Criticism of Sessions comes from all corners. Criticism of attorney general Jeff Sessions is mounting after his memo bringing back harsh drug sentencing. A former federal prosecutor and judge say the policies “led to scandalous racial disparities. They have caused untold misery at great expense. And they have not made us safer.” The Washington Post Senator Rand Paul (R-Ky.), who has already criticized the policy, said he was surprised by the move. “I spoke with Sessions last when he was up for nomination, which makes this move by him even more disappointing now, because it was different from what I was led to believe,” said Paul, who voted to confirm the attorney general in February. Rare
Even one of the most prominent conservative evangelicals came out against it. “We ought to take away those mandatory minimums and let judges have some discretion so that they can deal with the cases as they arise,” said televangelist Pat Robertson “For the attorney general to say, ‘let’s enforce every law that Congress has made,’ dear me. Congress has gone overboard on this tough on crime stuff… It falls disproportionately on the minorities, on the poor, on the urban blacks.” MassRoots “I’d like to suggest to Jeff to try [cannabis] and then let me know later if he thinks he’s still telling the truth!” said country legend Willie Nelson. Rolling Stone
New drug policy bills in Congress. Senators Rand Paul, Patrick Leahy (D-Vt.), and Jeff Merkley (D-Ore.) re-introduced legislation that would allow federal judges to exercise discretion with regards to mandatory minimums. Washington Examiner New Hampshire senators Jeanne Shaheen and Maggie Hassan have introduced a bill aimed to protect the Office of National Drug Control Policy, which the Trump administration has proposed a 95 percent budget cut for. The Associated Press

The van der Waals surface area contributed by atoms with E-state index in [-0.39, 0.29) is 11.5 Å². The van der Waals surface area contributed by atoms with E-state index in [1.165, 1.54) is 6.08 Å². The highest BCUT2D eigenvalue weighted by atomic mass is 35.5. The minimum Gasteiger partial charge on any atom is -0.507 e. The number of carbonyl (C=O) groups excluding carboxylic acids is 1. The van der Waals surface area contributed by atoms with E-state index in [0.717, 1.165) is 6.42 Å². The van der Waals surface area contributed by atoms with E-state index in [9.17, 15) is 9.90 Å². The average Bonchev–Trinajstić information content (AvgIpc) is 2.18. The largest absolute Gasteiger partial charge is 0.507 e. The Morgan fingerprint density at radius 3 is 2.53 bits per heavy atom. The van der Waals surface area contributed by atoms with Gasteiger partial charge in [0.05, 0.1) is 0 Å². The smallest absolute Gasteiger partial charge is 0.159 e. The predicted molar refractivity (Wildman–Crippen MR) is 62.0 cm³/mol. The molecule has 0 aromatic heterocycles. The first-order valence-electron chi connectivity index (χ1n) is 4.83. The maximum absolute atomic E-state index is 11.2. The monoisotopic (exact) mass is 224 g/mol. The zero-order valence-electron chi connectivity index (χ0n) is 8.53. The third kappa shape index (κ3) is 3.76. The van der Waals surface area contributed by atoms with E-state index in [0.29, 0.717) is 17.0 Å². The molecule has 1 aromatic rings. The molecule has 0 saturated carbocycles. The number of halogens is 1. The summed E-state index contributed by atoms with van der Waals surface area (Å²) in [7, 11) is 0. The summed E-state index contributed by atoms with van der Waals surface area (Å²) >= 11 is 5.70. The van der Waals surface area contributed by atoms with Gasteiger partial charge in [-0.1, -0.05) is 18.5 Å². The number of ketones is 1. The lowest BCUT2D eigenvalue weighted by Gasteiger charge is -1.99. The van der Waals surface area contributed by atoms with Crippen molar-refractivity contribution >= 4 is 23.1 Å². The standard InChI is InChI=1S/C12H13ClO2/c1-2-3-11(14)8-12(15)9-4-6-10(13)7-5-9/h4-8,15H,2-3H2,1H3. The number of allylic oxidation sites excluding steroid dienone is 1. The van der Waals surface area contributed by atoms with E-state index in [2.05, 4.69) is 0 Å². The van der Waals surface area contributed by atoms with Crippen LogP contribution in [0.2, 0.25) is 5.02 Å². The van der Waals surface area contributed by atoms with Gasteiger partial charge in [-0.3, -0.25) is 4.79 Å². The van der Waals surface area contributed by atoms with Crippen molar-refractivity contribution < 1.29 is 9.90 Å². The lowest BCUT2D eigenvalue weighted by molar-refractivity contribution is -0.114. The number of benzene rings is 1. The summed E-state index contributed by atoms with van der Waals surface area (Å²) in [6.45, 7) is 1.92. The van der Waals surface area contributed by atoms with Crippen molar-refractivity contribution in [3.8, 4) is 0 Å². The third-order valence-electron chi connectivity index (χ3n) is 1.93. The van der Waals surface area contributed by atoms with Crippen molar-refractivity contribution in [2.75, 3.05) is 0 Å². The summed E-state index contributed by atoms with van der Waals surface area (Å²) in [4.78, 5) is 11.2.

Defense will talk marijuana in police shooting death. Cannabis use will play a role in the case of a Minnesota police officer’s fatal shooting of Philando Castile last July. While the defense is not allowed to bring up Castile’s past marijuana use, it will be allowed to present evidence of his alleged marijuana use the day of the shooting. An attorney for the officer said, “Castile was ‘stoned’ the day he was killed, and that a defense expert will testify the presence of THC in his system shows he was intoxicated.” They somehow argue that consuming cannabis “contributed to negligence in his death.” The Associated Press
Certified organic marijuana is coming to Washington. The governor of Washington state signed a bill that will create a state certification system for organic cannabis. It would be the first of its kind — marijuana certified under the system is expected to hit the shelves in about a year and a half. The Republican senator who sponsored the bill said the legislation was driven by consumers: “We’re hearing people say, ‘We don’t want any pesticides, fungicides, none of that stuff in our weed.'” Reuters
Today in officers behaving badly. Two former deputies in California plead guilty to marijuana trafficking. According to court documents, the officers conspired to steal cannabis from the sheriff’s storage unit. The Associated Press One of the former deputies apologized in a YouTube video, saying he made “a horrible decision.” “I made that decision based on Satan playing games with me and making me feel like I was prideful and unable to go to family members for help,” he said. The Los Angeles Times
Duterte attacks Dr. Carl Hart. The Columbia University neuroscientist and outspoken advocate of drug policy reform has drawn the ire of Rodrigo Duterte. The Philippine president called him a “son of a bitch who has gone crazy.” Hart spoke about his research at a drug policy forum at the University of the Philippines and had to cut his trip short after receiving death threats. The Root